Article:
Oh, hello. I haven’t seen you in a while. Well, I’m still here. I’ve just been hiding in my little hidey-hole for the past month. Blogging has been getting lower on my priority-list since my peak in 2012, as I’m realizing I don’t have too much I need to say these days. I’m also finding that I really enjoy hiking a hike just for myself, rather than to write about it. And, finally, I’m also writing less because I’m spending so much of my computer time working on programming for my apps. That said, I still enjoy writing a blog post now and again when I have a really great experience like the week in Baxter State Park at the end of August. For now, here’s a little overview of what I’ve been up to this autumn.
Mapping Acadia National Park
I’ve been living at my parents’ place in Downeast Maine for the past few months before I move to the far south (Portland) this winter, so I’ve spent a lot of time in Acadia National Park, running the GPS along trails and taking notes as I normally would for the Appalachian Trail apps. I’ll add Acadia to my New England Hiker app, and probably make a standalone Acadia app, as well, but that won’t be done until early next year. In order to map out the trails on the island, I’ve hiked almost 200 miles, and biked over 50, often in exceptionally convoluted loops of 17-22 miles, with bone-crushing ascents on those small, coastal mountains. In some cases, I’ve climbed the same mountain three times in one day from three different directions, in order to get trail info for the spaghetti-pile network of trails out there.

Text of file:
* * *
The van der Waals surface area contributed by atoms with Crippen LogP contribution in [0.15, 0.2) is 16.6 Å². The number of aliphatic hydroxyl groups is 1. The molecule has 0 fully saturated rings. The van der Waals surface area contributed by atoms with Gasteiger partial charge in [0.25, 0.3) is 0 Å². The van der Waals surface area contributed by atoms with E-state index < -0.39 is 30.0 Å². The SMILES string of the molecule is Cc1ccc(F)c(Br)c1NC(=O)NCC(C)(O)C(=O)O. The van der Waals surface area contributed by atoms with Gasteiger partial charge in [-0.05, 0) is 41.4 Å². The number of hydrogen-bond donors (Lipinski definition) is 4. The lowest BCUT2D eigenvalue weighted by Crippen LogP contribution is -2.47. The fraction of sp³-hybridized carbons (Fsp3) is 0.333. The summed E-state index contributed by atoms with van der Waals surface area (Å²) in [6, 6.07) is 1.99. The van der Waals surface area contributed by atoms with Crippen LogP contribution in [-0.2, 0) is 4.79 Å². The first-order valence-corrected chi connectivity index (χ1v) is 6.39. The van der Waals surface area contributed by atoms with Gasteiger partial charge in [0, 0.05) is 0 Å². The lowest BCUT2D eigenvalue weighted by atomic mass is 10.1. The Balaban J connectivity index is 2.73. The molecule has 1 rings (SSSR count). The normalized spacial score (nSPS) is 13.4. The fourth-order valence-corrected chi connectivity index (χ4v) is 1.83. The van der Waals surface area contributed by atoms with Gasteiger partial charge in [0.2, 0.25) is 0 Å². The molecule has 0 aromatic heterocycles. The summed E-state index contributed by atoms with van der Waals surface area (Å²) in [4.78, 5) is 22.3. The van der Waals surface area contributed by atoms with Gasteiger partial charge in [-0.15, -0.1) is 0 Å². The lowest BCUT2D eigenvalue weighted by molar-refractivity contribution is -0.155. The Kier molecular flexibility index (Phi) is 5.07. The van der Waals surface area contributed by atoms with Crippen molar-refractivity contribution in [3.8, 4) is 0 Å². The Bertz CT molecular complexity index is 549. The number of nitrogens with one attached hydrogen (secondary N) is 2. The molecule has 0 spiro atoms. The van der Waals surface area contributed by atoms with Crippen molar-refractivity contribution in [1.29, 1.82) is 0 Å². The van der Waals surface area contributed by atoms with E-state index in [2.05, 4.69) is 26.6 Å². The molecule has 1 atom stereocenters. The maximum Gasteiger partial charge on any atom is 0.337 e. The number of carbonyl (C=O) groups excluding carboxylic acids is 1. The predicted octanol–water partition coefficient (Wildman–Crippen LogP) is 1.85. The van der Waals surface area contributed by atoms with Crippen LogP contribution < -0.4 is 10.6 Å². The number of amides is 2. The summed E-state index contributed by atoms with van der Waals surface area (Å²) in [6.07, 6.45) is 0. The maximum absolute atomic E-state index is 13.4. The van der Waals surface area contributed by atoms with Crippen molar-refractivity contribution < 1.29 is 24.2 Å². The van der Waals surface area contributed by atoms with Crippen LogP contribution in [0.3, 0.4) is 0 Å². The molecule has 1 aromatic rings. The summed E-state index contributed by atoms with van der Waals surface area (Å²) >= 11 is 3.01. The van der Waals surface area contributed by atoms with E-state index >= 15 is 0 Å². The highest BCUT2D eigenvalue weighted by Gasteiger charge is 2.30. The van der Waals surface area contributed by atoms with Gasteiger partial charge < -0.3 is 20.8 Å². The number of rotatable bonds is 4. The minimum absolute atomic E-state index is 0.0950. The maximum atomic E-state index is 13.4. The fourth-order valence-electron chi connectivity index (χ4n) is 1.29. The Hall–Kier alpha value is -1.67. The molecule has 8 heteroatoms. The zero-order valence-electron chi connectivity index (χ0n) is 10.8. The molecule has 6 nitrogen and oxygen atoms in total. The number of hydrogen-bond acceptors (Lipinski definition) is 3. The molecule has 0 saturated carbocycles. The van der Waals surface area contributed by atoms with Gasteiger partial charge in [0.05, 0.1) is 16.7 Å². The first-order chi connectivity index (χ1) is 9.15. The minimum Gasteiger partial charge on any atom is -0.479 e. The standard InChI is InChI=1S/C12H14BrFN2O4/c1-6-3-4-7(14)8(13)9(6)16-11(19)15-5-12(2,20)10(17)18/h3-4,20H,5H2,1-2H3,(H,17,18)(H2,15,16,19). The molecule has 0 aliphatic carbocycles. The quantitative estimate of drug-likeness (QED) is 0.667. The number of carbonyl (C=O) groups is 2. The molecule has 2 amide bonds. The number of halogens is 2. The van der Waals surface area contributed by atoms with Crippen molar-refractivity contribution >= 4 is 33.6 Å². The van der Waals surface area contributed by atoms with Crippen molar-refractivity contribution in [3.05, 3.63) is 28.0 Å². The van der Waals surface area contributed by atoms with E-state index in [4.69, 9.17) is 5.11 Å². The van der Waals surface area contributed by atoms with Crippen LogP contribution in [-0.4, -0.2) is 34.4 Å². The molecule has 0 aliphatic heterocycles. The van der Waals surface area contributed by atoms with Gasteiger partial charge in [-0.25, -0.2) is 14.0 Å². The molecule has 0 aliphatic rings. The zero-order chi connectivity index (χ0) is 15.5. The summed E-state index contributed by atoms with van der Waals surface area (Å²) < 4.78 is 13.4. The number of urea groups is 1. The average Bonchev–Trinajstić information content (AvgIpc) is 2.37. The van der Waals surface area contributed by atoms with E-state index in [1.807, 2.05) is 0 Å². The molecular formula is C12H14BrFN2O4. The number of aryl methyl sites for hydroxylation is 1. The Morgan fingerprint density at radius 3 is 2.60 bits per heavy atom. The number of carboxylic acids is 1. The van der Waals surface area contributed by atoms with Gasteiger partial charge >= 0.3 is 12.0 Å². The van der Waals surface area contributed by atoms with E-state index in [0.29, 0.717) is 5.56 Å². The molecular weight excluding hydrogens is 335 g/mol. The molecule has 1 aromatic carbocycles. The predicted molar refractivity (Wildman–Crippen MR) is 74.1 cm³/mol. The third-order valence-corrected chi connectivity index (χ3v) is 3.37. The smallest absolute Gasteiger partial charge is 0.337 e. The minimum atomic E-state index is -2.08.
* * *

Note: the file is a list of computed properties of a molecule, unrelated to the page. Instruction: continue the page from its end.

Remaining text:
This has been a major highlight of the fall– a memorial plaque on the A. Murray Young Trail near Dorr Mountain says it all: “…this island where God has given of his beauty with a lavish hand.” If you haven’t been to Acadia and witnessed that beauty, do yourself a favor and get your ass up there!
Some Other Hikes
My friend, Nancy, and I took a weekend trip into the Dry River Wilderness late in October. Much of the Wilderness area, and almost all of the Dry River Trail, was closed in late 2011 when Tropical Storm Irene laid waste to the mountains of New England. The trail was reopened only a few weeks earlier, so we got some late-season foliage and a few freezing nights in one of the nicest lean-tos in the White Mountains. It’s always a pleasure to spend three days in such a popular National Forest and see not a single person. We didn’t get high enough in the trip to break above tree line, but this was an example of a truly beautiful area. I’ll be back here a lot in the spring and summer.
All Play and No Work? Not Really.
Of course, if all I’d been doing for the past few months was hiking and hiding away in the woods, that would be awfully irresponsible. So the majority of my time has actually been spent working at the computer. I’ll write more about this later, but I’ve been upgrading the hiking apps to improve efficiency in the code, add new topo maps, fix bugs, and add some new features. I’ve also been working with FloridaHikes.com to create an app for the Florida National Scenic Trail, which is getting close to completion. To fill in all my spare time (mostly nonexistent) I’m doing some contract work and also coming up with some ideas for new apps. No rest for the wicked!